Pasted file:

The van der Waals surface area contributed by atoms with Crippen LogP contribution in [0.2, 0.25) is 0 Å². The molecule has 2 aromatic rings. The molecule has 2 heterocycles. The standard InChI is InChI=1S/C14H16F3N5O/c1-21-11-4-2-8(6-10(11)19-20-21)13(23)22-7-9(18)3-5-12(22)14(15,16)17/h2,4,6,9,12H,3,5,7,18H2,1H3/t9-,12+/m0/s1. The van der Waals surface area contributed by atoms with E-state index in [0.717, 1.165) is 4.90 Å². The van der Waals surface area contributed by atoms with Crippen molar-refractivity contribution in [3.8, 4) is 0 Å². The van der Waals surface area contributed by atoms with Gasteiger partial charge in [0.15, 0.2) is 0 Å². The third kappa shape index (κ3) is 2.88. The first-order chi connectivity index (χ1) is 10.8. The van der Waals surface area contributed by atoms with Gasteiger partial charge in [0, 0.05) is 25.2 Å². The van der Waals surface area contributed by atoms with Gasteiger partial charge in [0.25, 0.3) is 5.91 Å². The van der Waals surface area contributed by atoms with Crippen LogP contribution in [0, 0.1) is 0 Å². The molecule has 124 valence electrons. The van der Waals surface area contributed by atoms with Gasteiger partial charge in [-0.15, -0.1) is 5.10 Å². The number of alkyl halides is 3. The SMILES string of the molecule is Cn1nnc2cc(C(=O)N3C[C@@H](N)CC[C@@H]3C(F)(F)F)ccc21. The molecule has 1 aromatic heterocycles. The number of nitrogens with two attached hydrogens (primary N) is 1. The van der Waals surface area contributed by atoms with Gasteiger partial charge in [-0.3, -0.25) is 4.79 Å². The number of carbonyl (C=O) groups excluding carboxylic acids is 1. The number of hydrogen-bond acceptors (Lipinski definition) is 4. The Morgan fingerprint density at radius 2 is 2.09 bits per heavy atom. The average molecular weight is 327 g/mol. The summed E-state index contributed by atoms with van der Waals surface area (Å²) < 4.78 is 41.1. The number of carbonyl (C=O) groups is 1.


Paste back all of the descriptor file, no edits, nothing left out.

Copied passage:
The van der Waals surface area contributed by atoms with Crippen LogP contribution in [0.2, 0.25) is 0 Å². The molecule has 2 aromatic rings. The molecule has 2 heterocycles. The standard InChI is InChI=1S/C14H16F3N5O/c1-21-11-4-2-8(6-10(11)19-20-21)13(23)22-7-9(18)3-5-12(22)14(15,16)17/h2,4,6,9,12H,3,5,7,18H2,1H3/t9-,12+/m0/s1. The van der Waals surface area contributed by atoms with E-state index in [0.717, 1.165) is 4.90 Å². The van der Waals surface area contributed by atoms with Crippen molar-refractivity contribution in [3.8, 4) is 0 Å². The van der Waals surface area contributed by atoms with Gasteiger partial charge in [0.15, 0.2) is 0 Å². The third kappa shape index (κ3) is 2.88. The first-order chi connectivity index (χ1) is 10.8. The van der Waals surface area contributed by atoms with Gasteiger partial charge in [0, 0.05) is 25.2 Å². The van der Waals surface area contributed by atoms with Gasteiger partial charge in [0.25, 0.3) is 5.91 Å². The van der Waals surface area contributed by atoms with Crippen LogP contribution in [0, 0.1) is 0 Å². The molecule has 124 valence electrons. The van der Waals surface area contributed by atoms with Gasteiger partial charge in [-0.15, -0.1) is 5.10 Å². The number of alkyl halides is 3. The SMILES string of the molecule is Cn1nnc2cc(C(=O)N3C[C@@H](N)CC[C@@H]3C(F)(F)F)ccc21. The molecule has 1 aromatic heterocycles. The number of nitrogens with two attached hydrogens (primary N) is 1. The van der Waals surface area contributed by atoms with Gasteiger partial charge in [-0.3, -0.25) is 4.79 Å². The number of carbonyl (C=O) groups excluding carboxylic acids is 1. The number of hydrogen-bond acceptors (Lipinski definition) is 4. The Morgan fingerprint density at radius 2 is 2.09 bits per heavy atom. The average molecular weight is 327 g/mol. The summed E-state index contributed by atoms with van der Waals surface area (Å²) < 4.78 is 41.1. The number of carbonyl (C=O) groups is 1.